Everything bagel by Good Judys’ Bagels; Photo by Alyssa Buckley

SP: How long have you been making bagels?

J Thomas-Wilhelm: I learned how to make bagels almost a year ago. I don’t have some kind of old story where back in the old land I made bagels with grandma. No, that’s not how it began. When I had the idea of the bagels, it was for our coffee shop because if we’re just doing coffee, we’ll probably gonna go out of business. We have to have something special because there’s already so many people doing coffee. I basically just found a recipe online for a New York-style bagel, and I started making it with this clunky KitchenAid mixer that we have.

D Thomas-Wilhelm: We spent evenings watching YouTube videos, really surveying how other people are doing it because we were also trying to learn about the kind of equipment we might need to do this as well. We would watch these videos, and we even one time we ordered bagels from Utopia Bagels of New York just because it was it was all hyped up on this YouTube video.

J Thomas-Wilhelm: We had to try it, taste test it, compared to ours. How much does it weigh?

D Thomas-Wilhelm: That’s when we transitioned from your three-hour proofing method to the overnight method, because we were learning that a lot were doing overnight proofing or fermentation before the water bath. That’s when you started to take your base recipe and really alter it. Now it’s an authentically Good Judys’ recipe.

J Thomas-Wilhelm: I’ve altered it, and I’ve changed it all in grams. I weigh everything, even liquids.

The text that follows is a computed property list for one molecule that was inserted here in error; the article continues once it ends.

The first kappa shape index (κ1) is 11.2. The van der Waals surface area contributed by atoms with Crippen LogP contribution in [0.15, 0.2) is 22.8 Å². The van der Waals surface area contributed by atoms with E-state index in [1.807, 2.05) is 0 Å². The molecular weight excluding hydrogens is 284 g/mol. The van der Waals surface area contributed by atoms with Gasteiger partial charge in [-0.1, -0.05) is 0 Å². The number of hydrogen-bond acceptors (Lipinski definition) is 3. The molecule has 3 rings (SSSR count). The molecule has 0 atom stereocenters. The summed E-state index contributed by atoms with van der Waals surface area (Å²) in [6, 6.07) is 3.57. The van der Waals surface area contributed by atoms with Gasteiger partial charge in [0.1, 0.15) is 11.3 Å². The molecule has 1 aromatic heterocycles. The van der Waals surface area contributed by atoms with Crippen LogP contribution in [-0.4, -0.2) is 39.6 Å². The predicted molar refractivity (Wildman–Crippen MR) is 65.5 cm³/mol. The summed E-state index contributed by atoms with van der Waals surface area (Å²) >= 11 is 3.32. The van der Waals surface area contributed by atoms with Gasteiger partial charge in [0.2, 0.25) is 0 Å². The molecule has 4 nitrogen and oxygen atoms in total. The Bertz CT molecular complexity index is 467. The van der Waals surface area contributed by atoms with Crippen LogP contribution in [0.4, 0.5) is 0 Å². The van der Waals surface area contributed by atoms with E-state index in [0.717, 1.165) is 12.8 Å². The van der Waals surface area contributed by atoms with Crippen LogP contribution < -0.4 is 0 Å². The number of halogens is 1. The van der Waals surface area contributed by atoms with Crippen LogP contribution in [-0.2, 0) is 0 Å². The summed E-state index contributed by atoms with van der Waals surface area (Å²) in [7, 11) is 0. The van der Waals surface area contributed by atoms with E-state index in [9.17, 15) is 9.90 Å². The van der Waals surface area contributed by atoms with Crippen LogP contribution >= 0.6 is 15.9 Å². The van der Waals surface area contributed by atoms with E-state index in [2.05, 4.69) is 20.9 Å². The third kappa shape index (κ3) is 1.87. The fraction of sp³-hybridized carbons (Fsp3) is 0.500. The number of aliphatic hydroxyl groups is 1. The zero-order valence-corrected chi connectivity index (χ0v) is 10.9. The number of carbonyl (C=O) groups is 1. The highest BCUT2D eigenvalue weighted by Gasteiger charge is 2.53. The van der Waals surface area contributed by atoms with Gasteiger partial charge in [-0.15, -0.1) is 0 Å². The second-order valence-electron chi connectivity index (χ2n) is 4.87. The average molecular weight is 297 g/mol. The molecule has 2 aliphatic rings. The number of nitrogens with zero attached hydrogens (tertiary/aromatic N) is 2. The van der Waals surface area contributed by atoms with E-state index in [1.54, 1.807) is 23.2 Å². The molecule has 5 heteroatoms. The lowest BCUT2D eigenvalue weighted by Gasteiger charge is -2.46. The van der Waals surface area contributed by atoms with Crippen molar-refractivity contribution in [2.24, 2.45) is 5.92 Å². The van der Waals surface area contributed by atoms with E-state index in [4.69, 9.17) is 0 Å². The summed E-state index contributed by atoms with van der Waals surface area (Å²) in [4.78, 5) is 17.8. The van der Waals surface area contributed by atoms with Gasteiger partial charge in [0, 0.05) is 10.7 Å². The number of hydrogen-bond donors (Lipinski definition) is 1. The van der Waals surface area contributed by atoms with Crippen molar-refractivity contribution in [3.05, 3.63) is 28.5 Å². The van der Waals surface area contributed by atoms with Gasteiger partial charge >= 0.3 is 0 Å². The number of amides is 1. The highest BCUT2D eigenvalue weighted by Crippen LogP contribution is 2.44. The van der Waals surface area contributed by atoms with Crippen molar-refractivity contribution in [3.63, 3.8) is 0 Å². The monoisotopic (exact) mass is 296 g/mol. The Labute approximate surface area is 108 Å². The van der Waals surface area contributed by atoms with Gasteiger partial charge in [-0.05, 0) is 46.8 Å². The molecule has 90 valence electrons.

SP: Do all bagels start with the same base dough?

J Thomas-Wilhelm: I guess we do. Today, I prepped all of my plain dough, which that would be toppings only. That’s everything seasoning, cinnamon-sugar, sesame, plain, and the new garlic-salt. That garlic-salt kind of tastes like a breadstick — and I’m not mad about it; I love it.

D Thomas-Wilhelm: I’m gonna say, I wouldn’t be upset if you eat those with, like, a side of pasta.

J Thomas-Wilhelm: Then we have our mix ins: our oatmeal-raisin, honey-oat, and the blueberry are all done the same, where I mix the dough for half the amount of time, and then I throw it in and mix it for the other half of the time. Then I do my bagel thing.

The java chip, I take out some water and replace it with the espresso. It’s always a fun process with that because you can’t take the warm shots and try to make dough and then also put chocolate chips in. I have to ice the espresso, refrigerate the chocolate chips, so they don’t melt because there’s been several occasions where they have melted.

The owners of Good Judys' Bagels stand in front of their market stand selling bagels, bagel chips, and merch.
Alyssa Buckley

SP: Can we talk about the name Good Judys’ Bagels?

D Thomas-Wilhelm: We are quintessentially a gay business. From the name to the people who work there. The term Good Judy comes from Judy Garland. As a kid, I used to love watching The Wizard of Oz. So Judy Garland’s just always been my go-to girl. Didn’t know what that meant at a young age, but —

J Thomas-Wilhelm: Now you do. 

D Thomas-Wilhelm: Yes. [laughs] The term Good Judy is like calling someone your best friend or your confidant within the queer community. So if you’re a Good Judy, you’re kind of like my best friend. You’re someone I’ll tell secrets to or pass notes to. Good Judy is the person you call when you need out of a bad date or something like that.

It does come from Judy Garland being an early friend and advocate of the queer community. I tend to say it’s the more modern version of friend of Dorothy. And friend of Dorothy was very much the coded language through the mid-century of how you identified other gay people. Because it was very stigmatized or frowned upon and sometimes not even legal to be out and gay. So people would have gatherings that would be identified as friends of Dorothy, referenced to Dorothy Gale, The Wizard of Oz character. And then, of course, by extension, Judy Garland, who was just, again, so kind to the gays from the beginning.